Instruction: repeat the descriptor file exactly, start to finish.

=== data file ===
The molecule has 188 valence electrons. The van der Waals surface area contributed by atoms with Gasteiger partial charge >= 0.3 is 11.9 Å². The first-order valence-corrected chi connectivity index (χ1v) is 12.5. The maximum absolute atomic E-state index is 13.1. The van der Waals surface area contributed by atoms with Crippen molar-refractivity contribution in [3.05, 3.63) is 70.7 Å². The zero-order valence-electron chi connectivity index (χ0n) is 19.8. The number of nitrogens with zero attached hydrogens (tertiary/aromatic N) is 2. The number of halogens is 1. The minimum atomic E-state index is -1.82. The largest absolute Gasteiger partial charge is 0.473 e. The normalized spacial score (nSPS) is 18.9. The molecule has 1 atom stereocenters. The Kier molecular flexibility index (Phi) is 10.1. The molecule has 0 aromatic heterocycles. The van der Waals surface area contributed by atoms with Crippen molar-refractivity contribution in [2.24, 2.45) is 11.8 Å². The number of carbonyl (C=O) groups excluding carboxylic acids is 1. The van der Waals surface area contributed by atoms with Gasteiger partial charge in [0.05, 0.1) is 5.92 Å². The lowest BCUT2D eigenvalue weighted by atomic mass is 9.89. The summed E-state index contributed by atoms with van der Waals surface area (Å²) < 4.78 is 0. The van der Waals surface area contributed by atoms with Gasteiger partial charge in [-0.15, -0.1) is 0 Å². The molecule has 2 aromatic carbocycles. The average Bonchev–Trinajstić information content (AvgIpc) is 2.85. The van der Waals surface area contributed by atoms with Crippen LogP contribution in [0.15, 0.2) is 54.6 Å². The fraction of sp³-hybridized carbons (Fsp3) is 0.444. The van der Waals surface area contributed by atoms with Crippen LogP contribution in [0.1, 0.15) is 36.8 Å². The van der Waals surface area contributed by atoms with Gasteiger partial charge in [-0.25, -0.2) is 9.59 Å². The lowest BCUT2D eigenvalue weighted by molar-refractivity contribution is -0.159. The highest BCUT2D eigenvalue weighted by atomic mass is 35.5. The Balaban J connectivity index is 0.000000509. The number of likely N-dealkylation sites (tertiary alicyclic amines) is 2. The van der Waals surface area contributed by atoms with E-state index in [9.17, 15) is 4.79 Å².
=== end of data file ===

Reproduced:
The molecule has 188 valence electrons. The van der Waals surface area contributed by atoms with Gasteiger partial charge >= 0.3 is 11.9 Å². The first-order valence-corrected chi connectivity index (χ1v) is 12.5. The maximum absolute atomic E-state index is 13.1. The van der Waals surface area contributed by atoms with Crippen molar-refractivity contribution in [3.05, 3.63) is 70.7 Å². The zero-order valence-electron chi connectivity index (χ0n) is 19.8. The number of nitrogens with zero attached hydrogens (tertiary/aromatic N) is 2. The number of halogens is 1. The minimum atomic E-state index is -1.82. The largest absolute Gasteiger partial charge is 0.473 e. The normalized spacial score (nSPS) is 18.9. The molecule has 1 atom stereocenters. The Kier molecular flexibility index (Phi) is 10.1. The molecule has 0 aromatic heterocycles. The van der Waals surface area contributed by atoms with Crippen molar-refractivity contribution in [2.24, 2.45) is 11.8 Å². The number of carbonyl (C=O) groups excluding carboxylic acids is 1. The van der Waals surface area contributed by atoms with Gasteiger partial charge in [0.05, 0.1) is 5.92 Å². The lowest BCUT2D eigenvalue weighted by atomic mass is 9.89. The summed E-state index contributed by atoms with van der Waals surface area (Å²) < 4.78 is 0. The van der Waals surface area contributed by atoms with Gasteiger partial charge in [-0.15, -0.1) is 0 Å². The molecule has 2 aromatic carbocycles. The average Bonchev–Trinajstić information content (AvgIpc) is 2.85. The van der Waals surface area contributed by atoms with Crippen LogP contribution in [0.15, 0.2) is 54.6 Å². The fraction of sp³-hybridized carbons (Fsp3) is 0.444. The van der Waals surface area contributed by atoms with Crippen LogP contribution in [0.1, 0.15) is 36.8 Å². The van der Waals surface area contributed by atoms with Gasteiger partial charge in [-0.25, -0.2) is 9.59 Å². The lowest BCUT2D eigenvalue weighted by molar-refractivity contribution is -0.159. The highest BCUT2D eigenvalue weighted by atomic mass is 35.5. The Balaban J connectivity index is 0.000000509. The number of likely N-dealkylation sites (tertiary alicyclic amines) is 2. The van der Waals surface area contributed by atoms with E-state index in [9.17, 15) is 4.79 Å².